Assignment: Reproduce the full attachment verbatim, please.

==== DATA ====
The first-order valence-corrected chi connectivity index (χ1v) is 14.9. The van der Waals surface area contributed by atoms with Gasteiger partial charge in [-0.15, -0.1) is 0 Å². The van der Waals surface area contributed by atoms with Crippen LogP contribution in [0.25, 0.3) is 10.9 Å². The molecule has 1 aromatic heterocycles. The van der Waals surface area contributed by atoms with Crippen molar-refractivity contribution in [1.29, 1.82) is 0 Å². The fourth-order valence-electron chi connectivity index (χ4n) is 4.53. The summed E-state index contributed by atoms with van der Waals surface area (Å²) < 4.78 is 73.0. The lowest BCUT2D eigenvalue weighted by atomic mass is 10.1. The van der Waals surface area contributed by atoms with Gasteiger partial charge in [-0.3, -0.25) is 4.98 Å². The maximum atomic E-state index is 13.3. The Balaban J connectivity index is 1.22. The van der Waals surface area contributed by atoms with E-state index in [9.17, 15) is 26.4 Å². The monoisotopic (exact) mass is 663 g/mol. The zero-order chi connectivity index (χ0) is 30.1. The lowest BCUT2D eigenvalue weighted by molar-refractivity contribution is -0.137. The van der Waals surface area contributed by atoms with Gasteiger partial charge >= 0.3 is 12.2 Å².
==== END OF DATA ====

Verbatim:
The first-order valence-corrected chi connectivity index (χ1v) is 14.9. The van der Waals surface area contributed by atoms with Gasteiger partial charge in [-0.15, -0.1) is 0 Å². The van der Waals surface area contributed by atoms with Crippen LogP contribution in [0.25, 0.3) is 10.9 Å². The molecule has 1 aromatic heterocycles. The van der Waals surface area contributed by atoms with Crippen molar-refractivity contribution in [1.29, 1.82) is 0 Å². The fourth-order valence-electron chi connectivity index (χ4n) is 4.53. The summed E-state index contributed by atoms with van der Waals surface area (Å²) < 4.78 is 73.0. The lowest BCUT2D eigenvalue weighted by atomic mass is 10.1. The van der Waals surface area contributed by atoms with Gasteiger partial charge in [-0.3, -0.25) is 4.98 Å². The maximum atomic E-state index is 13.3. The Balaban J connectivity index is 1.22. The van der Waals surface area contributed by atoms with E-state index in [9.17, 15) is 26.4 Å². The monoisotopic (exact) mass is 663 g/mol. The zero-order chi connectivity index (χ0) is 30.1. The lowest BCUT2D eigenvalue weighted by molar-refractivity contribution is -0.137. The van der Waals surface area contributed by atoms with Gasteiger partial charge >= 0.3 is 12.2 Å².